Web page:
“The Impossible” is one of the best disaster movies I’ve ever seen. And I’ve seen a lot. It works so well because it isn’t really one of those “fun” disaster movies where you get to see popular landmarks blow up. It’s one of the few that’s actually based on a real life event: the tragic 2004 Boxing Day Tsunami that occurred in the Indian Ocean, killing over a quarter of a million people. “The Impossible” tells the true account of just one family affected by this catastrophic event and follows them as they endure the horrors of an event so unimaginable you’ll be shocked at what you see. It’s not a film that’s always extremely easy to watch; it never shies away from showing the true power and destruction and death a tidal wave can cause. And even if the basic story elements are that of a TV movie-of-the-week, the performances and production value make it an Oscar-worthy achievement that has to be seen to be believed.
The film hinges on the nearly perfect performance of Naomi Watts as Maria. She’s traveling to Thailand for a Christmas vacation with her husband Henry (Ewan McGregor) and three young sons. Little do they know that in just two days a large underwater earthquake will cause a tremendous tidal wave to wash them away while they lounge out by the pool at their fancy resort. The tidal wave actually occurs rather quickly into the film and it’s a spectacular sequence staged by director Juan Antonio Bayona (who made the creepy Spanish thriller “The Orphanage”). While you can tell the film doesn’t have the budget of say an Armageddon, it makes up for it in a heartpoundingly disturbing recreated disaster sequence. Everyone is instantly swept off their feet by the nearly 100 foot rogue wave. As Maria comes to while being swept away in the raging water she tries to reconnect with her eldest son Lucas (a simply splendid Tom Holland). Here the badly injured mother and son must make sense of what just occurred while attempting to reconnect with their other family members. A task itself which seems impossible.
I found myself simply transfixed by what was occurring onscreen, unlike much of the Oscar movies that have been released thus far. The disaster sequence was as horrific as it was impressive. Watts was certainly a trooper as was the young Holland who gives one of the film’s most impressive performances. His presence reminded me of what charmed the pants off people who watched Jamie Bell in “Billy Elliot” back in 2000. Equally impressive were the performances of the two younger siblings played by Samuel Joslin and Oaklee Pendergast. McGregor gives one his best performances as a father who refuses to give up looking for his wife and son. I was overwhelmed by how much I became invested in the reunion of this family torn apart. There are certainly moments of well-earned tears.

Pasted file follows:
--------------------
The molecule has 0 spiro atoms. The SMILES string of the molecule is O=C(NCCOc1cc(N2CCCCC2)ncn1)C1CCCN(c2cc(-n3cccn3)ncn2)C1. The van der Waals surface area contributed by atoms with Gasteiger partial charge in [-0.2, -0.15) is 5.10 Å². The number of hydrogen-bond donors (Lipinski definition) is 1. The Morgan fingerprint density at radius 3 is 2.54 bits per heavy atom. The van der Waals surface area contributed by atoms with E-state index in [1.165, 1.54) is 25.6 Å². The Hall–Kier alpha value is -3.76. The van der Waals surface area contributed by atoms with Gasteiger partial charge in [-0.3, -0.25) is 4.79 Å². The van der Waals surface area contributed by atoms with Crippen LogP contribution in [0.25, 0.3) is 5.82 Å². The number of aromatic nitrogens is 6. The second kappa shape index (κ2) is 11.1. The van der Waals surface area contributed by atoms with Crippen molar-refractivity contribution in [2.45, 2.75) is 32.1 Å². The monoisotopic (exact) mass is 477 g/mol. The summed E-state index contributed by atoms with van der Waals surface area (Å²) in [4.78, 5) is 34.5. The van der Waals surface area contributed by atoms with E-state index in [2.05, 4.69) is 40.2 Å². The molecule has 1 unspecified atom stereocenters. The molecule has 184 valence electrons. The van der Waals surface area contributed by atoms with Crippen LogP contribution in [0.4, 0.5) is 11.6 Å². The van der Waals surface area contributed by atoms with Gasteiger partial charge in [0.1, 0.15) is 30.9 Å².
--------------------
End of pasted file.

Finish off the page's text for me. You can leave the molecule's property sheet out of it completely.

“The Impossible” is simply a stunning and remarkable film. It’s so much more than a disaster film; it’s really an intimate drama about family and reconnection; and more specifically a touching story about a mother and a son who refuse to quit. It’s inspirational without ever once feeling manipulative or melodramatic. This is not a Lifetime movie. This is a thrilling and moving piece of pure cinema; the sights, the sounds are extraordinary. It’s expertly crafted and gorgeously shot. Bayona’s superb directorial flourishes are outstanding, including some truly gripping and terrifying footage. You’ll be wondering for ages how on earth he and cinematographer Óscar Faura were able to capture it. Take for instance Maria’s literally first person account of being swept away by the wave. It’s something no person would ever want or hope to experience, but with this film you will. This is a truly rewarding and breathtaking film. I was swept away by it and you will be too. GRADE: A